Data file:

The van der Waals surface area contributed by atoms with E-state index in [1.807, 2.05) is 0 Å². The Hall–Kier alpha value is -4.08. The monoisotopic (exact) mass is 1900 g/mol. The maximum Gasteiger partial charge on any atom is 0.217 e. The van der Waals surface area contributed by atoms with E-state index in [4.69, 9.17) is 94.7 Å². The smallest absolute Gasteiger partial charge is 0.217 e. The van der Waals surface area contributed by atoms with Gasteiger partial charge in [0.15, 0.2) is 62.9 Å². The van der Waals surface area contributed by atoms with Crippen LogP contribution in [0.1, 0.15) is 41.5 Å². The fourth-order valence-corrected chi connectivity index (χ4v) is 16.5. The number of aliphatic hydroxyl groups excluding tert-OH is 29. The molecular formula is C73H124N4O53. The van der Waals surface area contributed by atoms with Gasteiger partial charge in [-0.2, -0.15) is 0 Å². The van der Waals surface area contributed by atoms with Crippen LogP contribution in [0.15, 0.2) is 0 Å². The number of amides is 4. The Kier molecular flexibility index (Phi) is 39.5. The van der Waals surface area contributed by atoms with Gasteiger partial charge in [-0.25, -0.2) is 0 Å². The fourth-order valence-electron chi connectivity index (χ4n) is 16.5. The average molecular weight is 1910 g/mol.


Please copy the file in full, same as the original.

The van der Waals surface area contributed by atoms with E-state index in [1.807, 2.05) is 0 Å². The Hall–Kier alpha value is -4.08. The monoisotopic (exact) mass is 1900 g/mol. The maximum Gasteiger partial charge on any atom is 0.217 e. The van der Waals surface area contributed by atoms with E-state index in [4.69, 9.17) is 94.7 Å². The smallest absolute Gasteiger partial charge is 0.217 e. The van der Waals surface area contributed by atoms with Gasteiger partial charge in [0.15, 0.2) is 62.9 Å². The van der Waals surface area contributed by atoms with Crippen LogP contribution in [0.1, 0.15) is 41.5 Å². The fourth-order valence-corrected chi connectivity index (χ4v) is 16.5. The number of aliphatic hydroxyl groups excluding tert-OH is 29. The molecular formula is C73H124N4O53. The van der Waals surface area contributed by atoms with Gasteiger partial charge in [-0.2, -0.15) is 0 Å². The van der Waals surface area contributed by atoms with Crippen LogP contribution in [0.15, 0.2) is 0 Å². The number of amides is 4. The Kier molecular flexibility index (Phi) is 39.5. The van der Waals surface area contributed by atoms with Gasteiger partial charge in [-0.25, -0.2) is 0 Å². The fourth-order valence-electron chi connectivity index (χ4n) is 16.5. The average molecular weight is 1910 g/mol.